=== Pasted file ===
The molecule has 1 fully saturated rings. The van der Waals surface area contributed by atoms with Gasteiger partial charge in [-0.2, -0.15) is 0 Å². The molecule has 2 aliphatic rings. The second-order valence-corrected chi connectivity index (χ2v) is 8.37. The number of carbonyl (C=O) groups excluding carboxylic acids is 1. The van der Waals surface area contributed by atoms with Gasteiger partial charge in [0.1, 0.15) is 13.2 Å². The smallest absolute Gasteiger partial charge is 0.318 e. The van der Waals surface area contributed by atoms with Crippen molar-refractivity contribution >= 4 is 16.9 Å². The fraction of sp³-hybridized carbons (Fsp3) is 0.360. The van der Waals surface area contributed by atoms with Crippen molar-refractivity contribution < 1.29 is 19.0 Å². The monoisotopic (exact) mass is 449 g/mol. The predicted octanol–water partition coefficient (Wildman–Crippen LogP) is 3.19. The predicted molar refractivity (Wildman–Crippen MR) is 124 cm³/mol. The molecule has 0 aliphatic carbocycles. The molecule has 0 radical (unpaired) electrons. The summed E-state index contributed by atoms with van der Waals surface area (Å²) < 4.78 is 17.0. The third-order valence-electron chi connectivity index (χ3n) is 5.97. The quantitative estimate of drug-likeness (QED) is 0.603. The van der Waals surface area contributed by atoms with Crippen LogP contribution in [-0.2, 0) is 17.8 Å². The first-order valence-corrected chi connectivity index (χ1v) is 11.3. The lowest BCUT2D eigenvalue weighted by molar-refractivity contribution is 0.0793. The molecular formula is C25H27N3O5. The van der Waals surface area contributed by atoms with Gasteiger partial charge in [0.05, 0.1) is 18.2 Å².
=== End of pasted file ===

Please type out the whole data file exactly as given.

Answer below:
The molecule has 1 fully saturated rings. The van der Waals surface area contributed by atoms with Gasteiger partial charge in [-0.2, -0.15) is 0 Å². The molecule has 2 aliphatic rings. The second-order valence-corrected chi connectivity index (χ2v) is 8.37. The number of carbonyl (C=O) groups excluding carboxylic acids is 1. The van der Waals surface area contributed by atoms with Gasteiger partial charge in [0.1, 0.15) is 13.2 Å². The smallest absolute Gasteiger partial charge is 0.318 e. The van der Waals surface area contributed by atoms with Crippen molar-refractivity contribution >= 4 is 16.9 Å². The fraction of sp³-hybridized carbons (Fsp3) is 0.360. The van der Waals surface area contributed by atoms with Crippen molar-refractivity contribution < 1.29 is 19.0 Å². The monoisotopic (exact) mass is 449 g/mol. The predicted octanol–water partition coefficient (Wildman–Crippen LogP) is 3.19. The predicted molar refractivity (Wildman–Crippen MR) is 124 cm³/mol. The molecule has 0 aliphatic carbocycles. The molecule has 0 radical (unpaired) electrons. The summed E-state index contributed by atoms with van der Waals surface area (Å²) < 4.78 is 17.0. The third-order valence-electron chi connectivity index (χ3n) is 5.97. The quantitative estimate of drug-likeness (QED) is 0.603. The van der Waals surface area contributed by atoms with Crippen LogP contribution in [-0.2, 0) is 17.8 Å². The first-order valence-corrected chi connectivity index (χ1v) is 11.3. The lowest BCUT2D eigenvalue weighted by molar-refractivity contribution is 0.0793. The molecular formula is C25H27N3O5. The van der Waals surface area contributed by atoms with Gasteiger partial charge in [0.05, 0.1) is 18.2 Å².